Sunday, August 04, 2013

Homeowner's Lawsuit: Now-Foreclosed Neighbor's Landscaping Improperly Redirected Stormwater, Causing Flooding Inside My Home At Least Eight Times; Resulting Mold Problem Renders Now-Abandoned Premises Unlivable

In Pelham, Alabama, The Birmingham News reports:
  • Judy Berneske has dangerous black mold in the common wall of her now abandoned townhome in Pelham. Because of the mold, she can't sell the home except at a give-away price, she said. But living in it makes her sick, so she's been forced to rent an apartment at great financial hardship, she said.

    Getting rid of the mold right now is not possible, until all sources of water intrusion are corrected -- that's the subject of a lawsuit against a former neighbor who owned the townhome next to hers.

    After a 5-year ordeal dealing with insurance companies, lawyers and health officials, Berneske said she still has no relief, stuck with a moldy townhome and lingering health effects from living there. "I didn't see it as a big deal at first" in 2008, she said. "But I ran into nothing but dead ends trying to resolve it."

    As a last resort, she said, in 2010 she filed a lawsuit against a former neighbor whom she said caused water to leak into her home.

    She has an engineering report that points a finger at the neighbor for the water. She has a mold laboratory report confirming the presence of high levels of mold, including the stachybotrys chartarum species, commonly known as black mold. And she has a 2010 letter from a doctor saying she has asthma due to exposure to the mold in her home.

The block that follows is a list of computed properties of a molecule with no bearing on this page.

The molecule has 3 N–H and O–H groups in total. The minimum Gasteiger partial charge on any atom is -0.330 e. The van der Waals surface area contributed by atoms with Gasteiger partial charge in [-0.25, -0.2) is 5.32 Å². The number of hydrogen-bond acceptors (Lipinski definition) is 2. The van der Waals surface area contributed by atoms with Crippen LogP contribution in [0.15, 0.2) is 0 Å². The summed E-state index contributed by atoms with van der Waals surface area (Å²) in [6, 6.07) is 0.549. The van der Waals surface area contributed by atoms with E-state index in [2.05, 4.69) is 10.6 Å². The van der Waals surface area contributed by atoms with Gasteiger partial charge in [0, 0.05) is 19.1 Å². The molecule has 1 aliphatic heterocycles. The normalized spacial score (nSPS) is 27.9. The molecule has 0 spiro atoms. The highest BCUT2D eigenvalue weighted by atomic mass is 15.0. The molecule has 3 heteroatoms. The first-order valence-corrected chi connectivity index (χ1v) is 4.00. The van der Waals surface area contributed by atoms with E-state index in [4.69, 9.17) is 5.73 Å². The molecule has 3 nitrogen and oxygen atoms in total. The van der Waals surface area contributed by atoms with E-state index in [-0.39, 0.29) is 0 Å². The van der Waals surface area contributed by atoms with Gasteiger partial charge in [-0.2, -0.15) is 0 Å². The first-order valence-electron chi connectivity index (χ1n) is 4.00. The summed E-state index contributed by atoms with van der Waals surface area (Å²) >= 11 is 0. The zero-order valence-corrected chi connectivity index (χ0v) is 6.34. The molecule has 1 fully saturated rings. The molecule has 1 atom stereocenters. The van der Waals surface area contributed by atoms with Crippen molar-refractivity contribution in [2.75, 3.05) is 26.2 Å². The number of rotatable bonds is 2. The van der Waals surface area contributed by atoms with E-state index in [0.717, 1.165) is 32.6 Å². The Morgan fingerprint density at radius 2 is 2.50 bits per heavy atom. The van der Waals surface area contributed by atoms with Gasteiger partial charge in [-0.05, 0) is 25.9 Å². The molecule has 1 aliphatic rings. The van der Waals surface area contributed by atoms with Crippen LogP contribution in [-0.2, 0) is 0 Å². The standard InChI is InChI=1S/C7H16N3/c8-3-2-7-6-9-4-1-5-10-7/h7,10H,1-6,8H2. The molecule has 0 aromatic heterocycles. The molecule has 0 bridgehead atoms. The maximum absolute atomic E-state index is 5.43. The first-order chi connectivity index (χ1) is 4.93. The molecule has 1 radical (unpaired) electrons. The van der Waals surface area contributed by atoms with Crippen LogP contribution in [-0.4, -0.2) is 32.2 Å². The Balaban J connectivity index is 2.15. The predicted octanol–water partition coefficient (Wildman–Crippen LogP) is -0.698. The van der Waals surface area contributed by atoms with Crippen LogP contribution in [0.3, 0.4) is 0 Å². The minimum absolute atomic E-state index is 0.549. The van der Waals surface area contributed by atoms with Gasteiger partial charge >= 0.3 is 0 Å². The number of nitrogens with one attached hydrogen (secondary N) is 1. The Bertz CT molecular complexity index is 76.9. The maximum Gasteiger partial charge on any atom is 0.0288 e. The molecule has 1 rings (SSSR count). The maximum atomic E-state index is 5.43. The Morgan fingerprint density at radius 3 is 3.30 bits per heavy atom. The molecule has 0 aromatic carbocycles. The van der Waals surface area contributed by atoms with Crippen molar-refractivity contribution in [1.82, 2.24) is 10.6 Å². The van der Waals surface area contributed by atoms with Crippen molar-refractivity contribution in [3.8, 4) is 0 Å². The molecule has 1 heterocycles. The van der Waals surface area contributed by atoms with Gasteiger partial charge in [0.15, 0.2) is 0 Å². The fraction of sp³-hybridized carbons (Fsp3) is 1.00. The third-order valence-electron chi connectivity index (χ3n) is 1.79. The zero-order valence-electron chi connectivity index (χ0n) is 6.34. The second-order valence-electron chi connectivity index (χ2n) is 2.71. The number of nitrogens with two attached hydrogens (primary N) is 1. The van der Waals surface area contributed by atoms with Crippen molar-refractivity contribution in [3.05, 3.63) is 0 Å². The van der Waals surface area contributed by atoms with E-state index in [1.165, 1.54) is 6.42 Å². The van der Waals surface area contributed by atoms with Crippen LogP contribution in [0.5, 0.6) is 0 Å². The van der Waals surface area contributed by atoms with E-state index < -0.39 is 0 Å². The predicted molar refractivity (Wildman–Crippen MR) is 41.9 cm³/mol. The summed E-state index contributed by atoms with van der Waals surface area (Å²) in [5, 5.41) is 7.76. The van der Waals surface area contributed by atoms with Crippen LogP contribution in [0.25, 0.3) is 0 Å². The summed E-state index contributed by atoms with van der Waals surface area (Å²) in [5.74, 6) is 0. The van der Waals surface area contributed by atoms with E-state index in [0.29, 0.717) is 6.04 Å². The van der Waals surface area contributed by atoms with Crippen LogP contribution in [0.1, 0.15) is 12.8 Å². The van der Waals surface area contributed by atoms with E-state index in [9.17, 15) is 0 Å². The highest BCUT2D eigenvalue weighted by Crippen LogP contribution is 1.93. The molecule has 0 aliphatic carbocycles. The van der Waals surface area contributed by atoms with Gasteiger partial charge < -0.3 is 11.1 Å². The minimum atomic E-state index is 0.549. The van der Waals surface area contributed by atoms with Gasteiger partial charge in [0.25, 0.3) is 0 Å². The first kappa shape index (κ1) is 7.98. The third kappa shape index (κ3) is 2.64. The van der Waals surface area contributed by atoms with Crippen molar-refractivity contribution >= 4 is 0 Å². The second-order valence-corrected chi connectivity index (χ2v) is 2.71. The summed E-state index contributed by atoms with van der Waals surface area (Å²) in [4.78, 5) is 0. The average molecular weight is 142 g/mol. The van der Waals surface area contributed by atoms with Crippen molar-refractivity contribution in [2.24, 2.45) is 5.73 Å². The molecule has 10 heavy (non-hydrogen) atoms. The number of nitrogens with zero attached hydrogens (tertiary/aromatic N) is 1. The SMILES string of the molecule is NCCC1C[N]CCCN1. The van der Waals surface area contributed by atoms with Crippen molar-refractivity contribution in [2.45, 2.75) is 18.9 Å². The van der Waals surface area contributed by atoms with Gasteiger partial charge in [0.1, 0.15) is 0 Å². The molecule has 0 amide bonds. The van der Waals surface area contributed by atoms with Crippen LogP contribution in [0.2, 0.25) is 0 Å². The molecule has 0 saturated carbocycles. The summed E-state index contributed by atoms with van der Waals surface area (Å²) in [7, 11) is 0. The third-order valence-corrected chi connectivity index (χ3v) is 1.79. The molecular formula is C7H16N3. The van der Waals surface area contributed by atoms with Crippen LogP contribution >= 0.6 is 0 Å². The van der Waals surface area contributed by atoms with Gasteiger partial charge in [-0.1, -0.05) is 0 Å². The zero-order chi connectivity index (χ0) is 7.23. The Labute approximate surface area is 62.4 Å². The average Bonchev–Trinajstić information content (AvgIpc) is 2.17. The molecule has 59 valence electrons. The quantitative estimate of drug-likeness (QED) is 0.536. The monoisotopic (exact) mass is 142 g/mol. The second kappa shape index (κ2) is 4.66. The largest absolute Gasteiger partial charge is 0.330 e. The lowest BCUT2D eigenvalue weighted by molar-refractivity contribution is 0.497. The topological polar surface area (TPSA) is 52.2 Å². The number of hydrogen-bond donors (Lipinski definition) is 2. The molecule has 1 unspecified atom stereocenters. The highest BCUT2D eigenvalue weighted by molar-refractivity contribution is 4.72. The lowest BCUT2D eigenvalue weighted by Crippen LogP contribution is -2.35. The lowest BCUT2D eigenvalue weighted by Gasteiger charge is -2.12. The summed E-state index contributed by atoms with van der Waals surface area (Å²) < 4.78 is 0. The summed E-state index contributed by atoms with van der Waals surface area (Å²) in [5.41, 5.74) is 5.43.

"I can't live there. I can't rent it. And I can't sell it," said Berneske, a 62-year-old living on a fixed disability income.

    The story begins 10 years after she bought the Pelham townhome in 1998. She says a neighbor's landscaping redirected stormwater, causing flooding inside her house on at least eight occasions.

    Her insurance company paid for an engineers report, which confirmed that the water was coming from the neighbor's property and that changes in landscaping were a key reason. Berneske's insurance company, Traveler's, however was unwilling to get involved, Berneske said. Her insurance company said she needed to make a third-party claim on the neighbor's policy, Allstate.

    Allstate offered her a little more than $5,000 for remediation, Berneske said. However, the insurance company said they couldn't make the neighbor correct his water problems, she said.

    "Why would I take the money to repair my home if it was just going to continue flooding?" she asked. "My home can't be repaired until the flooding is stopped."

    In 2010, she filed the lawsuit.

    A mold testing company found "dangerously high" spore levels in her home.

    When she was diagnosed with asthma she followed her doctor's advice and moved out of her townhome to an apartment in Hoover where she lives now.

    Her former neighbor moved out and rented his place to tenants. It later went into foreclosure, and ownership went to PNC Mortgage. It is owned now by the U.S. Department of Housing and Urban Development (HUD).

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